Since the Help to Buy ISA was launched in December of 2015, 196,007 bonuses have been paid to help buyers take that all-important first step onto the property ladder. With the Government scheme due to close at the end of next year, now might be a good time for first-time buyers to get on board, especially as a few market-beating returns are available.
The official Government statistics, which have looked at the period until March 2018, furthermore show that £10 million in bonuses was paid out in March, up from £8 million in February and resulting in a grand total of £157 million across the lifetime of this Help to Buy scheme. As a result, the average bonus amount per person stood at £800.
The properties that were bought with the help of these bonuses have thus far had an average value of £172,448, which is a little lower than the average first-time buyer price of £188,429 including those that didn't use the Help to Buy ISA, and naturally quite a bit below the average overall UK house price of £224,144. That said, 7% of completions that made use of the ISA scheme were for properties worth £250,000 or more, so first-time buyers looking for a property in London (for which the scheme allows a higher property value limit) shouldn't dismiss it out of hand either.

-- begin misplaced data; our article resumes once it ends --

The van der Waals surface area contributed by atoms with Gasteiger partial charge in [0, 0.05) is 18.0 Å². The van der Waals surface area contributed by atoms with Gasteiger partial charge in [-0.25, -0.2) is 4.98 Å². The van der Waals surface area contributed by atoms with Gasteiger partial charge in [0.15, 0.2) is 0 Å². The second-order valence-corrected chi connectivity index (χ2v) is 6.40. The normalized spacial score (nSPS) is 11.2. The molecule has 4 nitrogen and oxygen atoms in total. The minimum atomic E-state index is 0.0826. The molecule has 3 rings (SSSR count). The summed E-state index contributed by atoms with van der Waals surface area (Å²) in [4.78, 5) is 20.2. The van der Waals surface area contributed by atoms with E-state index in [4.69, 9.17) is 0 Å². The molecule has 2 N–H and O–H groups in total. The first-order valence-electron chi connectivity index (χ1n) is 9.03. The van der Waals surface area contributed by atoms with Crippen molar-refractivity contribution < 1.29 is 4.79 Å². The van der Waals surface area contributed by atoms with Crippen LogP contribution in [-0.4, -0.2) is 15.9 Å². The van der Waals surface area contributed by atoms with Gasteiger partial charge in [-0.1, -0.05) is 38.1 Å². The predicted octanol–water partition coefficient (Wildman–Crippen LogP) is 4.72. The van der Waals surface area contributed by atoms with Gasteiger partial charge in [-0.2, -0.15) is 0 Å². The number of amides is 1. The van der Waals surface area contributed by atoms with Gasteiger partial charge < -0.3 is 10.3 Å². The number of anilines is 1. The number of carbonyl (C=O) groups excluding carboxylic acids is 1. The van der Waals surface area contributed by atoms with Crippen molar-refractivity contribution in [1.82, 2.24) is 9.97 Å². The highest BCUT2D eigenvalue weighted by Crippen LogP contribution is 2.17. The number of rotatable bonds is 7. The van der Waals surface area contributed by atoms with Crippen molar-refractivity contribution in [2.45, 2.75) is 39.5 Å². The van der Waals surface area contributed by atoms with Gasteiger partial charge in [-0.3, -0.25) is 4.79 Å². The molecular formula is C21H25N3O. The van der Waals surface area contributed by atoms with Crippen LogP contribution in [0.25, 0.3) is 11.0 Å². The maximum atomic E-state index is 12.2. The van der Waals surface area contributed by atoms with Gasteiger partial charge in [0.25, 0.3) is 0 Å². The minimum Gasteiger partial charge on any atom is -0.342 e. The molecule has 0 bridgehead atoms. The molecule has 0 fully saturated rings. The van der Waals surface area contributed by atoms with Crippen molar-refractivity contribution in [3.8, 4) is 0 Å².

Indeed, the Help to Buy ISA is open to any UK resident who does not already own a property, with buyers outside the capital able to use it to fund the purchase of any property worth up to £250,000, as long as it comes with a mortgage and they're not planning to rent it out. It offers a bonus of 25% on your savings, up to an extra £12,000, and couples planning to buy a house together are able to open one Help to Buy ISA each, meaning potentially an extra £24,000 towards that first deposit.
It seems to be helping people get on the property ladder sooner as well, with a median age of 27 among first-time buyers who've used the scheme, compared to a national median age of 30 in general. Savvy deposit savers may therefore want to take a look at the Help to Buy ISA chart.
Have you already saved enough for a deposit? Don't forget to compare first-time buyer mortgages (or look at the general mortgage charts if you have more than a 5% deposit) to try and find the most cost-effective deal that suits you.
Information is correct as of the date of publication (shown at the top of this article). Any products featured may be withdrawn by their provider or changed at any time.